Once upon a time, in my imagination, two precocious 5-year-olds decided to rewrite their favorite childhood fairy tales, as a musical, no less. Upon reaching adulthood, Stephen Sondheim and James Lapine decided, “Oh, what the heck? Let’s go for it.” Enter “Into the Woods,” now playing in the completely refurbished comforts of MSU’s Fairchild Theatre.
The play takes great liberties with the original tales; fractured fragments remain, reassembled as a child might, into a new and more complicated story.
Scenic design director Brandon Barker’s three hanging scrims have black and white projections of ’30s-era Detroit skyscrapers splashed onto them. Dramaturge Laura MacDonald explains in program notes that Detroiters, starving to death in 1932, participated in the Ford Hunger strike on a bitter March day. They were met with police and firefighters wielding hoses, tear gas and guns. Four people died.
It might be a Nostradamus stretch to suggest that these now deconstructed tales draw a parallel to that time of great economic woe.
No matter – the actors can sing; the singers can act. The result is spectacular. In this mix-match of lead characters, several individuals stand out. Cinderella, portrayed by Jacqueline Lee, has a lyrical soprano voice that pierces tender hearts, while Naomi Blansit as the witch combines a strong singing voice with vocal drama and dramatic pizzazz.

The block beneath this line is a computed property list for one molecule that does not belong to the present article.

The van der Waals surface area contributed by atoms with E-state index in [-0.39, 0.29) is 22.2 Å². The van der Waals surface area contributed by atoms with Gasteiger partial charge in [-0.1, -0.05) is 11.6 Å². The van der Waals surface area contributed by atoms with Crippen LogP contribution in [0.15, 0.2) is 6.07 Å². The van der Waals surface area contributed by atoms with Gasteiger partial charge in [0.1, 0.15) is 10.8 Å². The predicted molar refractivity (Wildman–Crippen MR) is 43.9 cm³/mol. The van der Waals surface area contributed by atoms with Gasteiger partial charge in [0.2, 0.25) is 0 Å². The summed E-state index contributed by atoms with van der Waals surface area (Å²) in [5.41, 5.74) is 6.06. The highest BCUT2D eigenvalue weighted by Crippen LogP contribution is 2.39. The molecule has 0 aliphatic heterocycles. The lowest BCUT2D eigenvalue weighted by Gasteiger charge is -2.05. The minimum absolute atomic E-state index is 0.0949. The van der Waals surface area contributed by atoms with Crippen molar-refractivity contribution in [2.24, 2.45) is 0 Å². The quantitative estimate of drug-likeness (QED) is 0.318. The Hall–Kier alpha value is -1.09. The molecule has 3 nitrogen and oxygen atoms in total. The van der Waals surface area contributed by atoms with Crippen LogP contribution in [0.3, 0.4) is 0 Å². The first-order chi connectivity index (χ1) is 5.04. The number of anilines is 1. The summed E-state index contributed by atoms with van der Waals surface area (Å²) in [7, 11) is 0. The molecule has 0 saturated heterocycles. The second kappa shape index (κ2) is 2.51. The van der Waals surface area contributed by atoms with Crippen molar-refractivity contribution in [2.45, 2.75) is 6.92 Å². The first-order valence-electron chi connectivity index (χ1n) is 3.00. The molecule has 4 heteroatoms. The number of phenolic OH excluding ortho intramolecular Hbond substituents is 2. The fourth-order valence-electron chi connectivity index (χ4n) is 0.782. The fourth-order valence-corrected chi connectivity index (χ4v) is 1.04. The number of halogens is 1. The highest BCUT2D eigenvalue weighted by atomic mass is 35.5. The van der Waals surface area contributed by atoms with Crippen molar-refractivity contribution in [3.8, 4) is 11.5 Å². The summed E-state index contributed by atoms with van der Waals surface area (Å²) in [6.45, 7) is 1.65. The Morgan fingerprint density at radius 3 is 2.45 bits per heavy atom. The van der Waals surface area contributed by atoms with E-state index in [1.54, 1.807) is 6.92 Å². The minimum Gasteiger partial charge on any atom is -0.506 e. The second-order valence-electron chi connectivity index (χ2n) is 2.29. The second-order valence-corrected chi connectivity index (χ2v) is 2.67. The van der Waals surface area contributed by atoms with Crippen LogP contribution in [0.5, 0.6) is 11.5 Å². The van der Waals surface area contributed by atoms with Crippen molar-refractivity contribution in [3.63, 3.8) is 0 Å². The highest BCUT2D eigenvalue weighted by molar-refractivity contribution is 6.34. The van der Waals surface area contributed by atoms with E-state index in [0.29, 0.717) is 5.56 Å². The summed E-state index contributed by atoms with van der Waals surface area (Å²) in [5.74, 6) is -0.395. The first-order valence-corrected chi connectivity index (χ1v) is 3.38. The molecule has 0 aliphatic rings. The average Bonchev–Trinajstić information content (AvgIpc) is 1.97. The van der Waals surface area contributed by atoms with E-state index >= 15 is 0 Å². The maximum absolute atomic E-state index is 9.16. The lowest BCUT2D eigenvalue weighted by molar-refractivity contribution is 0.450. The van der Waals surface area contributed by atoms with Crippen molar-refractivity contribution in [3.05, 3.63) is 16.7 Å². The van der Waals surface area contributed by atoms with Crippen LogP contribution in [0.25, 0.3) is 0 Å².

At the heart of this story is the baker, played by Kevin Baker. He and his wife, played by Sarah Gramercy yearn for a child. Gramercy adds yet another powerful vocal performance, while Baker makes up for a lesser musical performance, stepping to the edge of the stage with a husky deeply emotional speaking/singing performance of “No More.”
Maeyson Menzel is Little Red Riding Hood and sings a beautiful duet “No One is Alone” with Cinderella as the play comes to an end. Everyone is at the top of their game, not a weak performance by any.
Barker’s scenic design includes a backdrop with the big guy of Beanstalk fame, in which the whole stage shudders as we see a giant foot tumble over, on screen, behind the actors. Director Deric McNish has pulled it all together in this production, and it almost makes sense — especially if we can just suspend our hyper-adult critical voices and just sit back and enjoy the charm of it.
“Into the Woods”
Through Feb. 23
542 Auditorium Road, East Lansing